What is shader occupancy and why do we care about it?

I had a good question through Twitter DMs about what occupancy is and why is it important for shader performance, I am expanding my answer into a quick blog post.

First some context, GPUs, while running a shader program, batch together 64 or 32 pixels or vertices (called wavefronts on AMD or warps on NVidia) and execute a single instruction on all of them in one go. Typically, instructions that fetch data from memory have a lot of latency (i.e. the time between issuing the instruction and getting the result back is long), due to having to reach out to caches and maybe RAM to fetch data. This latency has the potential to stall the GPU while waiting for the data.

When it comes across a memory instruction the GPU issues it (i.e. asks for the data) and continues to execute instructions following it in the shader program. When it needs to use the data it stops to check if it is available. If the data is ready it uses it, if not it needs to stop execution to wait for it. As an example check the following semi fictional shader, in which we do some Maths and read a uvScale from a texture:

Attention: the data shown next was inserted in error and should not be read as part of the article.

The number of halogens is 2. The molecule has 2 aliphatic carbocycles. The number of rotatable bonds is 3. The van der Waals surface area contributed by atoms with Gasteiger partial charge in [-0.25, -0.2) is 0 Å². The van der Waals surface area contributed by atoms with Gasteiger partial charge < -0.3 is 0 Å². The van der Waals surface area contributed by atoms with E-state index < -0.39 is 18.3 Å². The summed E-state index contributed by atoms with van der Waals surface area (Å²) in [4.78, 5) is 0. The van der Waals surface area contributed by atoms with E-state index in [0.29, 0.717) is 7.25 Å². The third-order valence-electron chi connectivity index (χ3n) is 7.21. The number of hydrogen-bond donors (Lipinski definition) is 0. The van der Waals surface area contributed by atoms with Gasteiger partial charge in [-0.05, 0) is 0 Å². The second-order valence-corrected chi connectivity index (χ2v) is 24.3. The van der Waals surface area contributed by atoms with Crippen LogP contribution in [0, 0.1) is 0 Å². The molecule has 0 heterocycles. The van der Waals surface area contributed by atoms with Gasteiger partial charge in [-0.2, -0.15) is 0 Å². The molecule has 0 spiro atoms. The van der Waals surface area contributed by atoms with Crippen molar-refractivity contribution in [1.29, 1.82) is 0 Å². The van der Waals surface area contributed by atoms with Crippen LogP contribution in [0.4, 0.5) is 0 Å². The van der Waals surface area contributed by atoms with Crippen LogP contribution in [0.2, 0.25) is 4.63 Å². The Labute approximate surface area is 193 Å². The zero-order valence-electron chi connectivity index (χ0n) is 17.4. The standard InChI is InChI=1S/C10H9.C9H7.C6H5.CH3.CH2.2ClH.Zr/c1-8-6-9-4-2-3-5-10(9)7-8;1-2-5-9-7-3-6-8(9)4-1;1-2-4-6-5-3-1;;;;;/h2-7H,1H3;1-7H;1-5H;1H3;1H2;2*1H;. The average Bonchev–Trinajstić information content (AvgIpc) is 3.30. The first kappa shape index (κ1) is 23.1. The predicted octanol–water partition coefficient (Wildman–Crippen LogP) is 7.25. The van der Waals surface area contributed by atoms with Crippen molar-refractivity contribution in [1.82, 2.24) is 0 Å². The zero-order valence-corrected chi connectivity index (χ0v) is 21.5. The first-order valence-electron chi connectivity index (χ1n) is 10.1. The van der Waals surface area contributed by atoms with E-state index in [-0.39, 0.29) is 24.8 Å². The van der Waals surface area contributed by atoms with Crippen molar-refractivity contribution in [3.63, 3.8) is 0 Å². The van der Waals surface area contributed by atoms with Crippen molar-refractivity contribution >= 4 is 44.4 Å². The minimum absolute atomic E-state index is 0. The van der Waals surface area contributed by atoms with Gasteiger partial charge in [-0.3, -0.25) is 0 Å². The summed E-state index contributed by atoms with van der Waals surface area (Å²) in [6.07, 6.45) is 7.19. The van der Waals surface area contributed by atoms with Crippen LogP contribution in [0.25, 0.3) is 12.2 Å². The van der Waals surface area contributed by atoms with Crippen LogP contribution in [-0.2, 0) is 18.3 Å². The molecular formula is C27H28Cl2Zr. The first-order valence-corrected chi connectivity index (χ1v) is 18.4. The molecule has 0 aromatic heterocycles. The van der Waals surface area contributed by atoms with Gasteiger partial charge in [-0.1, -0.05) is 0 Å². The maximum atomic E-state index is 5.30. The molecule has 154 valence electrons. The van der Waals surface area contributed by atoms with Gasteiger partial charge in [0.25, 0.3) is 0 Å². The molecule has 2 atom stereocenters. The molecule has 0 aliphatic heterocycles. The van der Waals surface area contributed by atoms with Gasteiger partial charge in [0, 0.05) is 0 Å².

Texture1D	Materials : register(t0);
PSInput VSMain(VSInput input)
   PSInput result = (PSInput)0; 
   result.position = mul(WorldViewProjection, float4(input.position.xyz, 1));
   float uvScale = Materials[MeshIndex].x;
   result.uv = uvScale * input.uv; 
   return result;

this is compiled to the following ISA

  s_swappc_b64  s[0:1], s[0:1]                          
  s_buffer_load_dword  s0, s[20:23], 0x00               
  s_waitcnt     lgkmcnt(0)                              
  v_mov_b32     v0, s0                                  
  v_mov_b32     v1, 0                                   
  image_load_mip  v0, v[0:3], s[8:15] unorm